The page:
|(The use of this cartoon will make sense very soon)|
So, on October 25. 2018, I was found guilty in a court of law for ... sitting in a city council meeting.
The prosecutor lied to the jury.
The judge suppressed evidence.
Of the eleven witnesses I had lined up to testify, only two were permitted to testify. What gives?
The jury had no idea what was going on. They just went along with the basic principle that if a cop tells you to do something, you just have to do it. Really? What if he wanted to take my money. Am I then obliged to turn over the cash?
I was found guilty ... of sitting in a city council meeting. Officially, I was convicted of two counts of California Penal Code section 148a1, "resisting arrest" or "failure to follow the lawful order of a police officer."
I contend to this day that the order for me to be removed from the Huntington Park City Council chamber was an unlawful order. I was called out of order for no reason, and then someone in the audience blurted out, lied to the city council elected officials, and they in turn went along with the lie just to have me removed.
I refused to leave. They had no right.
What's done is done.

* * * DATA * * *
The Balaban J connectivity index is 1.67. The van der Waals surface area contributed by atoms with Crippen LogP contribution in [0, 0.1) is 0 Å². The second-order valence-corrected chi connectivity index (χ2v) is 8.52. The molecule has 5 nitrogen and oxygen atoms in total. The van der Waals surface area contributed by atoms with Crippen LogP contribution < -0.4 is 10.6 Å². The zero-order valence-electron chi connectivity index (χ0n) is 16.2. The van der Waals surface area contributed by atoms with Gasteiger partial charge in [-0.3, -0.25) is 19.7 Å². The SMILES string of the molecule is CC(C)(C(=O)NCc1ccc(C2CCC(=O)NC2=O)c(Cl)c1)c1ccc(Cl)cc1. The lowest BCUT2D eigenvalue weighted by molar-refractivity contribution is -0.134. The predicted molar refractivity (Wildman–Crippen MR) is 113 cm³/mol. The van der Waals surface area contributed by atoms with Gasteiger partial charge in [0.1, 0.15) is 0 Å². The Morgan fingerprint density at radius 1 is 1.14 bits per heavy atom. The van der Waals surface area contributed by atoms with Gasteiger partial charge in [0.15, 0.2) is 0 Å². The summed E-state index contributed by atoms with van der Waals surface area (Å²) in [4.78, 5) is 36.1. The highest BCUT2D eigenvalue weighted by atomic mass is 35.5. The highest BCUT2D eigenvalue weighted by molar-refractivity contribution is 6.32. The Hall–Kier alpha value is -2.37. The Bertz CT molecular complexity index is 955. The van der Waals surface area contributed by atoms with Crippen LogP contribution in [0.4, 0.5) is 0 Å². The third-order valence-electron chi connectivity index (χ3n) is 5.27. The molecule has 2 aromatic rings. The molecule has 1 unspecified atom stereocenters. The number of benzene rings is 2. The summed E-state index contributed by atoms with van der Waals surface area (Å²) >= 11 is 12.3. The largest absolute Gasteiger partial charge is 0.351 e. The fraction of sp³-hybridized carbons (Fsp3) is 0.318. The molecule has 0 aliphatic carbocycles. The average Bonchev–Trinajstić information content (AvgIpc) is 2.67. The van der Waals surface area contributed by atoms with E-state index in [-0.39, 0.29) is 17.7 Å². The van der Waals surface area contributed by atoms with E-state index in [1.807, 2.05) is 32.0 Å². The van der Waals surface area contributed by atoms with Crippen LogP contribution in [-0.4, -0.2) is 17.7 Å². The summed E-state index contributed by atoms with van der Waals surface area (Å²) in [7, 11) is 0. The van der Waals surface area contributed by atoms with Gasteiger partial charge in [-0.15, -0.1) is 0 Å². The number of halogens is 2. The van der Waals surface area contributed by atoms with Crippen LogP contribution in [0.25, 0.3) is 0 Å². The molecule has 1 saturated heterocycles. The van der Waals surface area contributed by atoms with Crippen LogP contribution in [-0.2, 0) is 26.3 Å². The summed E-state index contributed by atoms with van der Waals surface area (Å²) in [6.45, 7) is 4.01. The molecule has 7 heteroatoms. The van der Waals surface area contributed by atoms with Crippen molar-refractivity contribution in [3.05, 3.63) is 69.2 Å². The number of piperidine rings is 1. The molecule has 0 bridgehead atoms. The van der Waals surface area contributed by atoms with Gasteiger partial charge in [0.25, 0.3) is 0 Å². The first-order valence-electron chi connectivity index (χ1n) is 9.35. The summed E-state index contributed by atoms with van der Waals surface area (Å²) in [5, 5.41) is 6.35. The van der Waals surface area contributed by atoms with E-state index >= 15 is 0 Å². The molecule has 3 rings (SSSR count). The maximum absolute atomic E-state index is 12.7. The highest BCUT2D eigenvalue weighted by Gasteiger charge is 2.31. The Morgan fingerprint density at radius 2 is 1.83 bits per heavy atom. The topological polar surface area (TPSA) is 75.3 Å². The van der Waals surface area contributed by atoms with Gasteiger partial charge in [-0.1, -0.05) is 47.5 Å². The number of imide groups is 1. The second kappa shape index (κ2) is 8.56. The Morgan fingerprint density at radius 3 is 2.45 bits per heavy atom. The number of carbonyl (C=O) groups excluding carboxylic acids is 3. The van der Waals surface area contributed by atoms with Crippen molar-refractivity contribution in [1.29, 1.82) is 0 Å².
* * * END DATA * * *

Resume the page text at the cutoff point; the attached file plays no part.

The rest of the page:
I left the court house that Thursday afternoon, puzzled that this had happened. "How could I be found guilty for sitting in a city council meeting?"
A number of my friends from We the People Rising joined me at the court hearing. They witnessed three bailiffs stand in the courtroom when the verdict was announced, and then I stood up to hear the verdict.
"On count One ... Guilty!"
"On count Two ... Guilty!"
I was just shocked, puzzled, but no tears, no screaming or yelling. The court officers were preparing for the worst, but the worst did not happen--at least in my emotions.
I left the court room, since sentencing was postponed until Tuesday, the next week. My attorney took the heat so that I could go to a work event in Texas over the weekend. I was not going to stop living my life just because someone declared me guilty on the most flimsy of premises.